The Beginners’ Portfolio: Rio Tinto plc Delivers Results

Rio Tinto plc (LON: RIO) is our biggest investment, so how did it do?

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The Beginners’ Portfolio is a virtual portfolio, which is run as if based on real money with all costs, spreads and dividends accounted for.

opencast.miningRio Tinto (LSE: RIO) (NYSE: RIO.US) might not make up our most valuable portfolio holding even though I recently doubled-up on our stake, but that’s only because two of our other shares — Persimmon and Blinkx — have soared in value while Rio has stood still.

And there were good reasons why the mining sector has been in a bit of a slump — over-production when Chinese demand was falling, coupled with the Western recession, had led to falling minerals prices. And we’re not out of those woods yet!

But the Beginners’ Portfolio looks beyond the next year or two and seeks investments that should do well over decades — and it seems likely to me that we’re somewhere near a turnaround point for the sector.

2013 results!

With that in mind, how did Rio Tinto’s full-year results for 2013 turn out?

After its earlier report of record iron ore shipments of 72.4 million tonnes during the final quarter of 2013, and with bauxite and thermal coal production also hitting new records and copper staging an “impressive recovery“, a decent financial picture was expected.

Earnings up

Rio didn’t disappoint, with a 10% rise in underlying earnings per share to 553 cents.

And against expectations, shareholders got a surprise 15% boost to their annual dividend to 192 cents per share. We were told that the dividend hike “reflects the sustainable growth of the business“, and it bodes well for future dividends — the 2013 payout represents a yield of 3.4%, which is better than average.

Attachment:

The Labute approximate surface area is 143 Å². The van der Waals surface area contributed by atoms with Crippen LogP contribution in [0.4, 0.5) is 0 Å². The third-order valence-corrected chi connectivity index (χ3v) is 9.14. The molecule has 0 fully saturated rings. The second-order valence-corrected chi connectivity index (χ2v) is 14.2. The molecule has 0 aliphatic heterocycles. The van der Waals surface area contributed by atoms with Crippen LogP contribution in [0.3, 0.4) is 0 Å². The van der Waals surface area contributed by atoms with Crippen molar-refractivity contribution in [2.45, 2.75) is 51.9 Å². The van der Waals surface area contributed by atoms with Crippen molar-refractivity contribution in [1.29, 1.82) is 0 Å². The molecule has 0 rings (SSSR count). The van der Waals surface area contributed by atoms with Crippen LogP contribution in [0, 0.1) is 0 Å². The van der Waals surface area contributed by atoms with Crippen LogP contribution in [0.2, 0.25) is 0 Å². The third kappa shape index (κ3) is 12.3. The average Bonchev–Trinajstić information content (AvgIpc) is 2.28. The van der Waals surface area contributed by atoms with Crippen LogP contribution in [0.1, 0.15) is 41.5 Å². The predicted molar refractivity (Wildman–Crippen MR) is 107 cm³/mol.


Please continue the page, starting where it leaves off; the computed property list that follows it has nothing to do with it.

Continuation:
As well as the gain in earnings, we also heard of a 22% rise in operational cash flow to $20.1bn and a 26% fall in capital expenditure to $12.9bn.

Net debt is dropping — as of 31 December it stood at $18.1b, down $4bn from 30 June, but only $1.1bn lower than a year previously.

Price fall

But fickle as markets are, investors initially pushed the Rio Tinto share price up 2% to 3,583p, and then later in the morning drove it back down to 3,450p — that’s a 1.7% drop on the day so far.

These decent-looking results do need to be tempered by the reason behind them — the rise in underlying earnings is due in large part to the company’s successful cost-cutting (which does make me wonder why companies aren’t always keeping costs down rather than only doing so when business is going through a tough patch).

And we also need to be cautious about ramping up production to record levels when demand is still subdued — another production glut putting further downwards pressure on prices is not really what we want.

A long-term hold

But all in all, these results look about as good as we could have wanted at this stage, and I’m happy to hold Rio Tinto shares for the long term.

Should you invest, the value of your investment may rise or fall and your capital is at risk. Before investing, your individual circumstances should be assessed. Consider taking independent financial advice.

> Alan does not own any shares mentioned in this article.

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